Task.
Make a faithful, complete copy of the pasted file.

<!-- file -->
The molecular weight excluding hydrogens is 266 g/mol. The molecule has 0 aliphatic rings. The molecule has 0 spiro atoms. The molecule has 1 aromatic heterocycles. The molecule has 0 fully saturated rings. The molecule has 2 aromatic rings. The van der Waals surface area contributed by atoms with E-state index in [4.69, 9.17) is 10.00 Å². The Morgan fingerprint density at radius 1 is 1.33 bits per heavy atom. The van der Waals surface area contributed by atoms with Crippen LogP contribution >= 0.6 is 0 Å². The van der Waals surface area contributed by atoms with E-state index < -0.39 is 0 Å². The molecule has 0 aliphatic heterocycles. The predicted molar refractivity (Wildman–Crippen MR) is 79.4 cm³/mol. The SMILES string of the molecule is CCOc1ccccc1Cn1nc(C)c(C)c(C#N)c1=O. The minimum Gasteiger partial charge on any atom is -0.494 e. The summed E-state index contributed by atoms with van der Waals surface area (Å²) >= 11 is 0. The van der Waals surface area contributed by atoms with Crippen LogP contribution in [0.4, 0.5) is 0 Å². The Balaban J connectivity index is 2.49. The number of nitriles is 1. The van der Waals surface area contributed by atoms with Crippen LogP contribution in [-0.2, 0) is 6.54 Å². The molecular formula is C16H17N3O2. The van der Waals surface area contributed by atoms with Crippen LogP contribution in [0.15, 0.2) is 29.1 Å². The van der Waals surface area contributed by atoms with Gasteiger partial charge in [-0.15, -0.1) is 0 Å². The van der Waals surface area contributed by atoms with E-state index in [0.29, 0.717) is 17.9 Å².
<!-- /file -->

The molecular weight excluding hydrogens is 266 g/mol. The molecule has 0 aliphatic rings. The molecule has 0 spiro atoms. The molecule has 1 aromatic heterocycles. The molecule has 0 fully saturated rings. The molecule has 2 aromatic rings. The van der Waals surface area contributed by atoms with E-state index in [4.69, 9.17) is 10.00 Å². The Morgan fingerprint density at radius 1 is 1.33 bits per heavy atom. The van der Waals surface area contributed by atoms with Crippen LogP contribution >= 0.6 is 0 Å². The van der Waals surface area contributed by atoms with E-state index < -0.39 is 0 Å². The molecule has 0 aliphatic heterocycles. The predicted molar refractivity (Wildman–Crippen MR) is 79.4 cm³/mol. The SMILES string of the molecule is CCOc1ccccc1Cn1nc(C)c(C)c(C#N)c1=O. The minimum Gasteiger partial charge on any atom is -0.494 e. The summed E-state index contributed by atoms with van der Waals surface area (Å²) >= 11 is 0. The van der Waals surface area contributed by atoms with Crippen LogP contribution in [0.4, 0.5) is 0 Å². The Balaban J connectivity index is 2.49. The number of nitriles is 1. The van der Waals surface area contributed by atoms with Crippen LogP contribution in [-0.2, 0) is 6.54 Å². The molecular formula is C16H17N3O2. The van der Waals surface area contributed by atoms with Crippen LogP contribution in [0.15, 0.2) is 29.1 Å². The van der Waals surface area contributed by atoms with Gasteiger partial charge in [-0.15, -0.1) is 0 Å². The van der Waals surface area contributed by atoms with E-state index in [0.29, 0.717) is 17.9 Å².